From Wikipedia, Edward Oakley Thorp is an American mathematics professor, author, hedge fund manager, and blackjack researcher. Ed Thorp was one of the world’s best blackjack players and investors. His hedge funds were profitable every year for 29 years! He’s currently 90 (born in 1932), looks 60, and has the mental acuity of someone in their 30s!
I had no idea it was even possible to be as mentally sharp and physically agile as Ed Thorp is in his 9th decade. The few 80-year-olds and 90-year-olds that I’ve known could barely carry a conversation without getting tired. And they were all mobility impaired. Knowing Ed Thorp exists, opens up a world of possibilities for old age!
Most people would be listening to Ed Thorp for investment advice. For me though, I’m much more interested in how to live a happy, healthy, active life all the way until my 90s. Going forward, I’m going to start asking myself, “What would Ed Thorp do?” on matters concerning aging.
I listened to this podcast episode twice (8/28/2022 & 8/29/2022) and read the transcript twice (8/29/2022 & 8/30/2022). They talked about a number of topics and I want to share with you some of my favorite parts to encourage you to listen to the podcast when you have time!
What I Learned From (WILF) The Tim Ferriss Show: #604 Ed Thorp
- “And measurement is important because you want facts on which to base what you do instead of hopes, beliefs, wishes, and so on.”
- “Awareness, analysis, action.”
- “The whole thing about health and fitness as I see it is you want to do things that are preventative and you want to make sure you’re not missing something important because it’s the things you miss that are going to do more damage than the positive things are to save you. I mean, you can work out and be fit and have high aerobics and so on, but if you’re not going in for routine colonoscopies and skin cancer checks and so on, you’re leaving a big risk factor open for yourself.”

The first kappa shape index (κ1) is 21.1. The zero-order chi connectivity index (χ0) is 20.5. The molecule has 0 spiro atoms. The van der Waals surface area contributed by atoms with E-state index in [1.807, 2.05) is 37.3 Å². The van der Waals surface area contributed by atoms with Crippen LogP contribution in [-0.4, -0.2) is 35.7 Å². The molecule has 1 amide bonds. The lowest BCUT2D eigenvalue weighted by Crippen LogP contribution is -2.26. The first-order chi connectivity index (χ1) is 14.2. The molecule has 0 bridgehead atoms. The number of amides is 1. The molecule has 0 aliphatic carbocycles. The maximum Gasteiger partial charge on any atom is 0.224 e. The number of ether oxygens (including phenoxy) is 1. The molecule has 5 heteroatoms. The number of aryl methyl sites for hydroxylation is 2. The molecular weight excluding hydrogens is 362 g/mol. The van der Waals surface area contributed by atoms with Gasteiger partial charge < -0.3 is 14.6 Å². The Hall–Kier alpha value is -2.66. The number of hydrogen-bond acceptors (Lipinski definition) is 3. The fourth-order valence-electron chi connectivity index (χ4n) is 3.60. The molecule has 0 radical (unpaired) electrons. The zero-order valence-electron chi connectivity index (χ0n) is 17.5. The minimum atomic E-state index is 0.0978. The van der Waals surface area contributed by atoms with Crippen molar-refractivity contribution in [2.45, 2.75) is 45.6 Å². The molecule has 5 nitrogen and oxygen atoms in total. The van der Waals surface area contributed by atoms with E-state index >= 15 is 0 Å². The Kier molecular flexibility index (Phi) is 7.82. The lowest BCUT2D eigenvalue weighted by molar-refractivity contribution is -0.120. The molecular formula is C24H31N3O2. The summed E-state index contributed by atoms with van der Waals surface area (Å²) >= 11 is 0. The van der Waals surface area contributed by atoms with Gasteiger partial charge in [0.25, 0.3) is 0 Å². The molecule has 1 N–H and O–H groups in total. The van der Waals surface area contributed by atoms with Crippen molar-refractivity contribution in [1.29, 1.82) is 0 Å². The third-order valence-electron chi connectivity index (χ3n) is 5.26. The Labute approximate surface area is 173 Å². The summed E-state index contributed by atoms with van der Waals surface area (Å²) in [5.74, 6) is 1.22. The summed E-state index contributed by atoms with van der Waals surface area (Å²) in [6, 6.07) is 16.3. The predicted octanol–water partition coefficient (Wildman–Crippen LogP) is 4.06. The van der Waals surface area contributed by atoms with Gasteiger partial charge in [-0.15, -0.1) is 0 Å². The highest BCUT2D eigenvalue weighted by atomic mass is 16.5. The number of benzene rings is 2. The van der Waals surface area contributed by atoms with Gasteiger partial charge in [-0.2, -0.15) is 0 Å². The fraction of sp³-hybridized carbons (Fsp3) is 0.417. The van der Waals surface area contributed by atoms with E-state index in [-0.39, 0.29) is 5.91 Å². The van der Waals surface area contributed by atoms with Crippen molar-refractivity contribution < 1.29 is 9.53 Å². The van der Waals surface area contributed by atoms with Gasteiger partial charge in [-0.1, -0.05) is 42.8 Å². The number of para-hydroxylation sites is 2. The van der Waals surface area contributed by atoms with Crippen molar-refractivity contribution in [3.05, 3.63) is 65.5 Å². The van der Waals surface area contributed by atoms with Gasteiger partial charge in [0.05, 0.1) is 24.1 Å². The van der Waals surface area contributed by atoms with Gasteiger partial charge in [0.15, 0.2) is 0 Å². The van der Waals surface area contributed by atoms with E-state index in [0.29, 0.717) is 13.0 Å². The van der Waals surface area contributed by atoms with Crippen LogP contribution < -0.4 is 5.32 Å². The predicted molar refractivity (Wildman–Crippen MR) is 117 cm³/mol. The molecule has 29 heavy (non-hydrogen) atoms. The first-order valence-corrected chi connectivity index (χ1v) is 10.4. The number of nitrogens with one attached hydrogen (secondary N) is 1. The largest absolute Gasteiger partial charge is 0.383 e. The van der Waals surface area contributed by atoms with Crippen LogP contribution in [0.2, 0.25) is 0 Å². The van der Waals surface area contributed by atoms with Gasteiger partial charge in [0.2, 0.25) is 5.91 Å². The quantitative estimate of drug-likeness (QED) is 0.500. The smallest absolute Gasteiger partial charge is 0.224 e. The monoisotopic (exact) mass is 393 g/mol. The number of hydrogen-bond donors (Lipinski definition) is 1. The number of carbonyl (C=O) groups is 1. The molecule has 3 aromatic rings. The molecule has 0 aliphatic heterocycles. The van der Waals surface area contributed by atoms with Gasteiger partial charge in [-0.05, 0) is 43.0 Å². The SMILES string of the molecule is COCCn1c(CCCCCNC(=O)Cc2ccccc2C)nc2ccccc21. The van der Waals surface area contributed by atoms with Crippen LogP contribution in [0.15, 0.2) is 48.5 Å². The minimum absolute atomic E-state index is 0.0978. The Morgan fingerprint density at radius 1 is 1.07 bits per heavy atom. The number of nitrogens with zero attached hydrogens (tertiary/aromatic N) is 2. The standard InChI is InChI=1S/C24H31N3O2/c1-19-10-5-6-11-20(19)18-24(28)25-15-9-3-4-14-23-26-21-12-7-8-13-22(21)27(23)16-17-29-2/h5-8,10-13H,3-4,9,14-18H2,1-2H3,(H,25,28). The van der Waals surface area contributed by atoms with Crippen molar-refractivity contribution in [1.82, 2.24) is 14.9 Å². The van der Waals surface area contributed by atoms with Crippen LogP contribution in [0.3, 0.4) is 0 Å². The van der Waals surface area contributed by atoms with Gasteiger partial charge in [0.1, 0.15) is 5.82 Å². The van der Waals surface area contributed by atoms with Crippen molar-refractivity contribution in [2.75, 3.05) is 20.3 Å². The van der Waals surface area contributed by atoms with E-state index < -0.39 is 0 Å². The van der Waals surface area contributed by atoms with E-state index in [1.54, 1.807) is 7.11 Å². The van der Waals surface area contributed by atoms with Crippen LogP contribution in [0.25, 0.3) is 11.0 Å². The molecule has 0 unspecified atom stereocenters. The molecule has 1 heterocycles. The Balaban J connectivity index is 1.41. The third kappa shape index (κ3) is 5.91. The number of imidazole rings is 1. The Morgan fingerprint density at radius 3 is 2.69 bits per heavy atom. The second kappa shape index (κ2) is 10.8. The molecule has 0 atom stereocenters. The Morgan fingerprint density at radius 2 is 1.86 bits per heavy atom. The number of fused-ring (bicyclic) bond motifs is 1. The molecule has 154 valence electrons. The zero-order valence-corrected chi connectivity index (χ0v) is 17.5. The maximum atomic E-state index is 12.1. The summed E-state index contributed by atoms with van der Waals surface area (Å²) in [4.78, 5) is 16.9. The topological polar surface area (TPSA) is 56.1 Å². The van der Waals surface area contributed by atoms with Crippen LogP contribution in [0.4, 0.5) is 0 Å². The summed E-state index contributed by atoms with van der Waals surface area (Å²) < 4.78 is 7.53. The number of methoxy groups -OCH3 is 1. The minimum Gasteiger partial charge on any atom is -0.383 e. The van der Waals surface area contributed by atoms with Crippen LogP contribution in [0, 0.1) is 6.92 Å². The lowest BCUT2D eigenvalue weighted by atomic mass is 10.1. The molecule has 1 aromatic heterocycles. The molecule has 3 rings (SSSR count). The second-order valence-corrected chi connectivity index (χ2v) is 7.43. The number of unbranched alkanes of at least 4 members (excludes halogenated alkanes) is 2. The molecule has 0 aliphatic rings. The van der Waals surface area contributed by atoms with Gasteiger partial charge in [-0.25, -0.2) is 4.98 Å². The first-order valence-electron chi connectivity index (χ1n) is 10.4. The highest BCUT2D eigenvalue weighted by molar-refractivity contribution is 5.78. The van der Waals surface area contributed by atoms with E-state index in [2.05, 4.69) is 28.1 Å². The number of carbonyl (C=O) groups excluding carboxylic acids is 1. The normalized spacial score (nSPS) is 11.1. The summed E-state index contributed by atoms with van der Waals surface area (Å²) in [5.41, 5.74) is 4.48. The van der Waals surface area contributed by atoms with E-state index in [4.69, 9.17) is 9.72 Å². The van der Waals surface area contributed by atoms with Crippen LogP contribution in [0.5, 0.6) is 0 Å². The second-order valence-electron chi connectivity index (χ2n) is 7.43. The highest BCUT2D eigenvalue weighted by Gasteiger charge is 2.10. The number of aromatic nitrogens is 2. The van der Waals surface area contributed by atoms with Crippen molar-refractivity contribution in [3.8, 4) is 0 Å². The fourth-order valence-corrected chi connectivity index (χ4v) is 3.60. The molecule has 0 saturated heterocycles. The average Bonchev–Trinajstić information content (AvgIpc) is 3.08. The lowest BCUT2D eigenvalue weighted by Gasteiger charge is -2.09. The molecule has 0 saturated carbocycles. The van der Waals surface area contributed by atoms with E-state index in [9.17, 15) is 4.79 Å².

- “Life is a lot like running a marathon.”
Measurement is Important
Ed Thorp stresses that you’ll want facts on which to base what you do instead of hopes, beliefs, wishes, and so on. Because for many people their words are not synchronized with their actions. For example, Ed Thorp has a relative who was significantly overweight and wished to lose weight.
Ed Thorp says he told the relative, “I’m not going to tell you what to eat, or how to eat, or anything else. The first thing you do is, you get on a scale every morning, and you write down the date and how much you weighed. And just observe that number. And do that day after day.” Well, it turned out he didn’t really want to lose weight. And so after a while, he stopped doing this.”
Regarding weight issues, like Ed Thorp’s relative, I’ve struggled with my weight and constantly complained about it for over 25 years, and yet I didn’t own a scale! It wasn’t until 2017 that I bought my first scale and started weighing myself every day in hopes of keeping my weight somewhat consistent. I was happily surprised to find that it was instrumental in me being in the same weight bracket of 105lbs to 112lbs.
These days other than my weight, I also track my heart rate, the number of hours I sleep, the number of hours I spend writing, what clothes I wear, the time spent on meditation, and the time spent working out daily. Most recently, I started to track the instances Mark is acting Mark-centered.
Currently, I don’t yet love the act of actually keeping track. I continue because everything I’ve kept track of eventually leads to the results I desire or close to the results I desire.
Thank you Ed Thorp for the reminder to keep on measuring and tracking what is important to me!
Awareness, Analysis, Action
Ed Thrope talks about how “…there are things in everyday life, somebody starts shooting here in the crowd.